"This tree...is characterized by its broadly elliptical leaves (10-25 cm x 6-12 cm) with up to 20 well-spaced secondary veins in a pinnate arrangement, the veins appearing to disappear before reaching the leaf margin.  The fruits are urn-shaped to ellipsoid berries, apparently green when ripe, 1-2 cm in length, containing a single seed ca. 5-7 mm in size"  (Daehler & Baker, 2006; pp. 9-10).

Habitat/ecology:  "Wild only on sandy and rocky seacoasts.  Much planted inland as a roadside tree"  (Henderson, 1942; p. 87).

In Hawai‘i (O‘ahu), naturalized in Lyon Arboretum where  "hundreds of seedlings and saplings were seen, mostly within 100 m of the original plantings in both Haukulu and ‘Aihualama.  Although only four trees were recorded as planted in ‘Aihualama, over a dozen mature trees >10 m tall and thickets of saplings 1-5 m tall in unmanaged secondary forest"  (Daehler & Baker, 2006; pp. 9-10).

Propagation:  Seed

Native range:  Tropical Asia (Daehler & Baker, 2006; p. 9).

Presence:

Pacific
Country/Terr./St. &
Island group
Location Cited status &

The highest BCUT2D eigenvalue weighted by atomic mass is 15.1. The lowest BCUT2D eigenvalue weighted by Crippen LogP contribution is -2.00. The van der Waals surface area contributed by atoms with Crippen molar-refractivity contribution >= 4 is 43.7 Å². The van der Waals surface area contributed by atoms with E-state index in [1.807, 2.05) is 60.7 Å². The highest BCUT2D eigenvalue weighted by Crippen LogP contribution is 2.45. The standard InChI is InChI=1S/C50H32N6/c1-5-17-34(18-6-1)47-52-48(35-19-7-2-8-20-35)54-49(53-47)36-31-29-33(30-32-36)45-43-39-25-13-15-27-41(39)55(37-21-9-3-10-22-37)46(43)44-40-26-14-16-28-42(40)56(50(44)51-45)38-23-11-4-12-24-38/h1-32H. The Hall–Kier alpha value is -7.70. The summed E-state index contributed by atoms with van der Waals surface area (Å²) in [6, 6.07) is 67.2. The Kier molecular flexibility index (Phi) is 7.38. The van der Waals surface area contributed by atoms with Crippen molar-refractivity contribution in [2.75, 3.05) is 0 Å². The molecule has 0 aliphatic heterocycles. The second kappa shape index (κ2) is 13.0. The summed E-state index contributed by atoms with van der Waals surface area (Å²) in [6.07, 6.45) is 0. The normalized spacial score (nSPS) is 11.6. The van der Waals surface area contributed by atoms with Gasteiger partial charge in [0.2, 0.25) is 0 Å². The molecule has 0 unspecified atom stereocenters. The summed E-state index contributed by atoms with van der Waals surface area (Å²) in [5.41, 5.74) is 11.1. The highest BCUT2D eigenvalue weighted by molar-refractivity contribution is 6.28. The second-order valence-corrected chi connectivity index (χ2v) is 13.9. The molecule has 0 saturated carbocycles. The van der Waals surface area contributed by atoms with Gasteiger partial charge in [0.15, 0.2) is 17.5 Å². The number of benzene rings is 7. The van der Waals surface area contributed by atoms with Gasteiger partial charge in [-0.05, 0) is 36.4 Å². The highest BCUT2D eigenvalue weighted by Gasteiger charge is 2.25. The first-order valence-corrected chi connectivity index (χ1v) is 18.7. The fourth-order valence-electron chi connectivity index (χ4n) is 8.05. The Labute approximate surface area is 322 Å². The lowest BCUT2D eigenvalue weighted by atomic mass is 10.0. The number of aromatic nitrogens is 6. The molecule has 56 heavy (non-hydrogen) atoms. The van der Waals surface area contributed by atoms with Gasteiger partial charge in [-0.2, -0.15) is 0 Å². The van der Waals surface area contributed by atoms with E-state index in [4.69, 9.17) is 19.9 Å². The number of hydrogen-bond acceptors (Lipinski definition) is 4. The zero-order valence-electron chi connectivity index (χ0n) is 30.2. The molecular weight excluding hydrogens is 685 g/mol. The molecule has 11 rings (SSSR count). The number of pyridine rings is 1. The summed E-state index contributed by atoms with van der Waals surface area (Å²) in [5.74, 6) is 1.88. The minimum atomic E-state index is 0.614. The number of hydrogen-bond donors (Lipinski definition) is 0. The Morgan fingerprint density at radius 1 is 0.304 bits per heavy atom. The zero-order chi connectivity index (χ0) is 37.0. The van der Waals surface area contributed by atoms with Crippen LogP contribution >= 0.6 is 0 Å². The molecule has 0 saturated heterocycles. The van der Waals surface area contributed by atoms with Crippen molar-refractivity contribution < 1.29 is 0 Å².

Cited as invasive &
Cited as cultivated &
Cited as aboriginal introduction?
Reference &
Comments
State of Hawaii
Hawaiian Islands
O‘ahu Island introduced
invasive
cultivated
Daehler, Curtis C./Baker, Raymond F. (2006) (pp. 9-10)
Vouchers cited: Daehler 1108 (BISH), D. Herbst 648 (HLA), J. Lau 2294 (BISH)
Pacific Rim
Country/Terr./St. &
Island group
Location Cited status &
Cited as invasive &
Cited as cultivated &
Cited as aboriginal introduction?
Reference &
Comments
Singapore
Singapore
Singapore (Republic of) native
Chong, Kwek Yan/Tan, Hugh T. W./Corlett, Richard T. (2009) (p. 83)
Common
Indian Ocean
Country/Terr./St. &
Island group
Location Cited status &
Cited as invasive &
Cited as cultivated &
Cited as aboriginal introduction?
Reference &
Comments
Australia (Indian Ocean offshore islands)
Christmas Island Group
Christmas Island introduced
cultivated
Swarbrick, J. T. (1997) (p. 128)


Need more info? Have questions? Comments? Information to contribute? Contact PIER! (pier@hear.org)

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This page was created on 20 FEB 2010 and was last updated on 11 JUL 2010.